5 Interesting Facts About Andres Bonifacio That You Most Likely Don’t Know Yet

Today, November 30, 2016 marks the 153rd birthday of notable hero, Andres Bonifacio. For many Filipinos, he is known for being the founder of the Katipunan. Also known as the “The Great Plebeian” and “The Father of the Philippine Revolution,” he led the Katipunan movement in fighting for independence from the Spaniards during his time.

Born in Tondo, Manila on November 30, 1863, Andres Bonifacio is the eldest of six children.His father, Santiago was a tailor, and became a ‘teniente mayor’ of Tondo, while his mother, Catalina was a supervisor at a cigarette factory in Manila. But while your history teacher have taught you a lot about the Supremo, here are 5 interesting facts about him.

#1 Andres Bonifacio was not born poor

Yes, Andres Bonifacio was not born poor just like he was portrayed in history books and films. In fact, he first enrolled in a private school of one Guillermo Osmeña. But at the age of 14, he had to stop because both of his parents died a year apart, and he has to support his siblings.. And although he did not finish any formal education, he was a wide reader.

#2 Andres Bonifacio used guns, not bolo

Yes, Andres Bonifacio used guns in battles, and not a bolo.knife. Probably the most famous example is on August 30, 1896, the so-called Battle of San Juan del Monte. Early morning that day, he along with his aide Emilio Jacinto and his men made a surprise attack against the Spanish troops, who later withdrew after Bonifacio shot their commander dead with his revolver.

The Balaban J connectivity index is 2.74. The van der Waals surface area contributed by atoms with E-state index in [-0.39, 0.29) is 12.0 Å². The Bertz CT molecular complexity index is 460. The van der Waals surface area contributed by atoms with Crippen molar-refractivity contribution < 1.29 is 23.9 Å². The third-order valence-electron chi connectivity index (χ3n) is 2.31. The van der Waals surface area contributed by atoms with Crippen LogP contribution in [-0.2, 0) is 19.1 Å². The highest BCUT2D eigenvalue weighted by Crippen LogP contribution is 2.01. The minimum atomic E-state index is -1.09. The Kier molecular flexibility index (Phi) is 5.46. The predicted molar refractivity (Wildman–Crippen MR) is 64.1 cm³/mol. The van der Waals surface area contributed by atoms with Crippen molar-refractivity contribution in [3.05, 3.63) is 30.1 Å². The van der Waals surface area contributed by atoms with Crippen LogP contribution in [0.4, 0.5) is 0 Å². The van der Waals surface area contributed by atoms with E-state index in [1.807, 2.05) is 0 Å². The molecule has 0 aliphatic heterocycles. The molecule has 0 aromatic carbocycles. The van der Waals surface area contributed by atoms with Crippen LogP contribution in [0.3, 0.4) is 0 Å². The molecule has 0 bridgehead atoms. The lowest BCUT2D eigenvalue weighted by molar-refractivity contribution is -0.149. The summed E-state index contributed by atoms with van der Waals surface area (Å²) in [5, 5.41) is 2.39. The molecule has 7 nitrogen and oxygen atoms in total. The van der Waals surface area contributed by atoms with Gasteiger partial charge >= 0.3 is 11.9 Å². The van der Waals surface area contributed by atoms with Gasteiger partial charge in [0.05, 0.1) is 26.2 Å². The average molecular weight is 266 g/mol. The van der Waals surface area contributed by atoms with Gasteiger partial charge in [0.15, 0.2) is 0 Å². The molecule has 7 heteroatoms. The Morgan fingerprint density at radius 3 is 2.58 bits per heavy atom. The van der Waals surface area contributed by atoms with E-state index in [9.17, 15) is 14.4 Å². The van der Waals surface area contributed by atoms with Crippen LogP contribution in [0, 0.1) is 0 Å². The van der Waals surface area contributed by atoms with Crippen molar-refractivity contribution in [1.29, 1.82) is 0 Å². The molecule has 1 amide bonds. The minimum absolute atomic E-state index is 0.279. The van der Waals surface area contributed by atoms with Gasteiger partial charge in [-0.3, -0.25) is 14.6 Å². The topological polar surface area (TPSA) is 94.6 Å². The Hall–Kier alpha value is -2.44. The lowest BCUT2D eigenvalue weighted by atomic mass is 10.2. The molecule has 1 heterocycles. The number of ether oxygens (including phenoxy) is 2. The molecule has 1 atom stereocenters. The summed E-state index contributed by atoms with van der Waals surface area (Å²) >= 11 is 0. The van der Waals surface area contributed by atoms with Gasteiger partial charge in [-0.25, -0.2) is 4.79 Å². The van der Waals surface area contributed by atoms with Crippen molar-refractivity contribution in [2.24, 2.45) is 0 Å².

#3 Andres Bonifacio was once a theater actor

Besides being a bodeguero, a clerk messenger, and a warehouse supervisor, Andres Bonifacio was once a theater actor for moro-moro plays, along with Aurelio Tolentino. Apparently, his favorite role is Bernardo Carpio, a famous fictional giant who stopped two mountains from colliding with each other, and is said to be the cause of earthquakes.

#4 Andres Bonifacio’s remains are not under the Bonfacio monument in Caloocan

In an exclusive interview by via Philippine Star, Atty. Gary Bonifacio, Andres Bonifacio’s great-great-grandnephew said that the hero’s remains were stolen but were found. and were displayed at the National Museum. However, the building was bombed during the Japanese occupation, and the remains got lost. So no, it is under the Bonifacio monument in Caloocan.

#5 Andres Bonifacio was executed via the order of Emilio Aguinaldo

So who killed Andres Bonifacio? According to Xiao Chua, a historian from DLSU Manila, the then-28 years old Emilio Aguinaldo ordered the execution of Andres Bonifacio and his brother, Procopio. This is after the Council of War found them guilty of trying to kill Aguinaldo. As a proof of Aguinaldo’s admission, he released a letter on March 22, 1948, and it was authenticated.

Conclusion:

It’s obvious that there was dirty politics that time. Nevertheless, it’s also obvious is that Filipinos are not afraid to fight for their freedom. But sad to say, many of us are now abusing the same freedom that our heroes died for. We at Taho News want to end this by borrowing the first line of Andres Bonifacio’s famous poem, ‘Ang Pag-ibig sa Tinubuang Lupa.’

“Aling pag-ibig pa ang hihigit kaya
Sa pagkadalisay at pagkadakila
Gaya ng pag-ibig sa tinub’ang lupa?
Aling pag-ibig pa? Wala na nga, wala.”

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